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5 things I have learnt about running a business
Alan White is the founder and Managing director of the Fresh Group. The Fresh Group consists of; Fresh Logistics, a temperature controlled couriers working many major brands throughout the UK, Europe and worldwide.
Fresh Pharma, which undertakes temperature controlled transportation for pharmaceuticals, biotech, medical devices and research, working with some of the biggest pharmaceutical businesses in UK and the NHS.
Fresh Fridge Hire, a refrigerated vehicle hire business based in Derby.
Finally, the East Midlands Logistics Centre (EMLC.space) which is an office and conference room complex based in the Olivetti building in Derby, offering both long & short term rental of office space for businesses & events. The building itself offers an inspirational environment in a building designed by Royal Medal winning architect Ted Cullinan.
Fresh Group was started in 2009 in Alan's study at home. That year the business showed a loss of £25k. In the following 5 years the Group grew on average c260% per year (560% at one point) with all profits being reinvested in the business, enabling the business to operate debt free. The Fresh Group now has a T/O of c£2.5m and employs over 150 people. Fresh Group was the first business in the industry to gain the Living Wage accreditation.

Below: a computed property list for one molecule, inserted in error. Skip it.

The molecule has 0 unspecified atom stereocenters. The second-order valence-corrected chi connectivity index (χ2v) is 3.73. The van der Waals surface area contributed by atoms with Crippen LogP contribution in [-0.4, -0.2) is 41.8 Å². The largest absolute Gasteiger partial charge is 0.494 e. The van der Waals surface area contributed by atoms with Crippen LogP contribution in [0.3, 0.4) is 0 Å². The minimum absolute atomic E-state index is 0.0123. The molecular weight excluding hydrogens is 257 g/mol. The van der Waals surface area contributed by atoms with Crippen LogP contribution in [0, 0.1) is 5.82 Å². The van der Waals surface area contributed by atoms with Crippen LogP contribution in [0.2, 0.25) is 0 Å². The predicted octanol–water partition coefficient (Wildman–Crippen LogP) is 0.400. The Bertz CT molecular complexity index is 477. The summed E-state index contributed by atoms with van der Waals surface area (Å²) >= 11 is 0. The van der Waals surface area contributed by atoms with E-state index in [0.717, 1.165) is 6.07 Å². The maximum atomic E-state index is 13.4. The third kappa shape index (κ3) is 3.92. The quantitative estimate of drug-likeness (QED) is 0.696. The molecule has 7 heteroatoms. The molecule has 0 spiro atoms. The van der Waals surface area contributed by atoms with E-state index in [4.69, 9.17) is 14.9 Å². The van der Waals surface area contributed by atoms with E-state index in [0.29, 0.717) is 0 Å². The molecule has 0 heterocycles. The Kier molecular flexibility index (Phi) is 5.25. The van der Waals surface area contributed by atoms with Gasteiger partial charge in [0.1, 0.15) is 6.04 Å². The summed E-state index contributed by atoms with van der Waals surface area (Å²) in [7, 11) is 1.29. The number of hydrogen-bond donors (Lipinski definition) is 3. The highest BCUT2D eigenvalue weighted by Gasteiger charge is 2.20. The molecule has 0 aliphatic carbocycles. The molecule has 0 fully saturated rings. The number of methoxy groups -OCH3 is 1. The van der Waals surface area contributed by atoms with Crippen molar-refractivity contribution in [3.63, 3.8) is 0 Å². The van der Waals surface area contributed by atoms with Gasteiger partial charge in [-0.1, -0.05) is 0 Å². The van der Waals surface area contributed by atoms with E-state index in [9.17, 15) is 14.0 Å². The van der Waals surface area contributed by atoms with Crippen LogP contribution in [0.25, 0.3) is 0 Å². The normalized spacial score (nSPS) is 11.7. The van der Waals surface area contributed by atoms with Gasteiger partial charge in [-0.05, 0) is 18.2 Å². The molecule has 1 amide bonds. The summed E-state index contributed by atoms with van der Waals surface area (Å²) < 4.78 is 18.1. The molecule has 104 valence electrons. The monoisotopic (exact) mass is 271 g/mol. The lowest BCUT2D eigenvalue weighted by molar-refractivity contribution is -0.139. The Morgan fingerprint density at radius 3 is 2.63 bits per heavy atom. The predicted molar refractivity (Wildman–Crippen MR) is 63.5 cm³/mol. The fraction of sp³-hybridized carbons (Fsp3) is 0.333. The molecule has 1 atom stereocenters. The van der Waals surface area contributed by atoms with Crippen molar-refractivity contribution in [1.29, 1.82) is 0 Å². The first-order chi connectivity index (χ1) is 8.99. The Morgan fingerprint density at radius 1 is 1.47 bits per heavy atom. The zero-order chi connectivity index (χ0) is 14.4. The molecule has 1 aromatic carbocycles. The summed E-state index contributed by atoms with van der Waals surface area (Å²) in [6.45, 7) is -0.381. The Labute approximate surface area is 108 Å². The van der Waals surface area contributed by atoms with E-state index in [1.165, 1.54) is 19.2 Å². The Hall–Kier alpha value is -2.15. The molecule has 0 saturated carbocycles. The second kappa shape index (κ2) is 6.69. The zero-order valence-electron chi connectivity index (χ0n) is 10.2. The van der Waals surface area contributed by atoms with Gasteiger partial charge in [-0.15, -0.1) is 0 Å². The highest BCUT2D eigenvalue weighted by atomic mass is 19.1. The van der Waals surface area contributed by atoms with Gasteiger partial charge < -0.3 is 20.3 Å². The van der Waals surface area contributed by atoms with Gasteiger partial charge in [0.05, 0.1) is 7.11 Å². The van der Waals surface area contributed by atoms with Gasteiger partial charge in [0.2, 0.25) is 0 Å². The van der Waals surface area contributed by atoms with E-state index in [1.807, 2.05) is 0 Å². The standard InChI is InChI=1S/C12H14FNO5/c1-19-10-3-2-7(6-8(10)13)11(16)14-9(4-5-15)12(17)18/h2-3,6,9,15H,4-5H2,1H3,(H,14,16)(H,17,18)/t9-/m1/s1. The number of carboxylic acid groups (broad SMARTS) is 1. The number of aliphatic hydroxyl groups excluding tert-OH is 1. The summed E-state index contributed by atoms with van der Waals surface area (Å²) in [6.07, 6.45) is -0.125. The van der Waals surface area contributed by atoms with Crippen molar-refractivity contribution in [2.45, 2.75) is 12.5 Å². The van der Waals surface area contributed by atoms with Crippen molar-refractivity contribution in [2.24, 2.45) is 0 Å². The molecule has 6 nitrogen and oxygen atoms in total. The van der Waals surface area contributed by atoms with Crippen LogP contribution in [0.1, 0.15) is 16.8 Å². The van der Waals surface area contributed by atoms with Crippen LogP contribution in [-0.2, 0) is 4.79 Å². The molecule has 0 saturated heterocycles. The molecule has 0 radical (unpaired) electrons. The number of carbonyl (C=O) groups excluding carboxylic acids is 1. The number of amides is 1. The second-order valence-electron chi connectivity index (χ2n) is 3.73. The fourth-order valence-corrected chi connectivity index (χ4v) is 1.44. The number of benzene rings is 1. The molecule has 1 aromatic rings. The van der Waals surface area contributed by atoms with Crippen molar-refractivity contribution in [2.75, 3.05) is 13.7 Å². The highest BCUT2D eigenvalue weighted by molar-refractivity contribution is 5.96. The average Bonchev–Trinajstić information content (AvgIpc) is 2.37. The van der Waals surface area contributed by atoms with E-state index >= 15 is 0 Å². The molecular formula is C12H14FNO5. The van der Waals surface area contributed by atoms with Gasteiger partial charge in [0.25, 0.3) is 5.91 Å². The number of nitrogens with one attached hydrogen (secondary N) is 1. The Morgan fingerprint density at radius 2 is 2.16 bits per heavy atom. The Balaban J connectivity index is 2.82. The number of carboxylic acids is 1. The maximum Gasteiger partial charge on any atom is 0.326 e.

Away from Fresh Group Alan is a keen rugby player, having played for Wasps in his youth. He currently enjoys playing for his local rugby team, Derby Vets. Alan has brought many of the values that he has learnt through his life in rugby to his business.
The five key things that Alan has learnt in business are:
Focus and effort must be placed on the business life blood, which is cash flow. On the whole, larger companies are worse at paying in a timely manner and will happily use your business as an extended credit facility if allowed. It is a fine balance between administering charges that can potentially sour a business relationship and ensuring that your customer understands that invoices must be paid on time. Start communicating early about payments, so as to ensure that there are no surprises when late charges are applied.
Profit is Sanity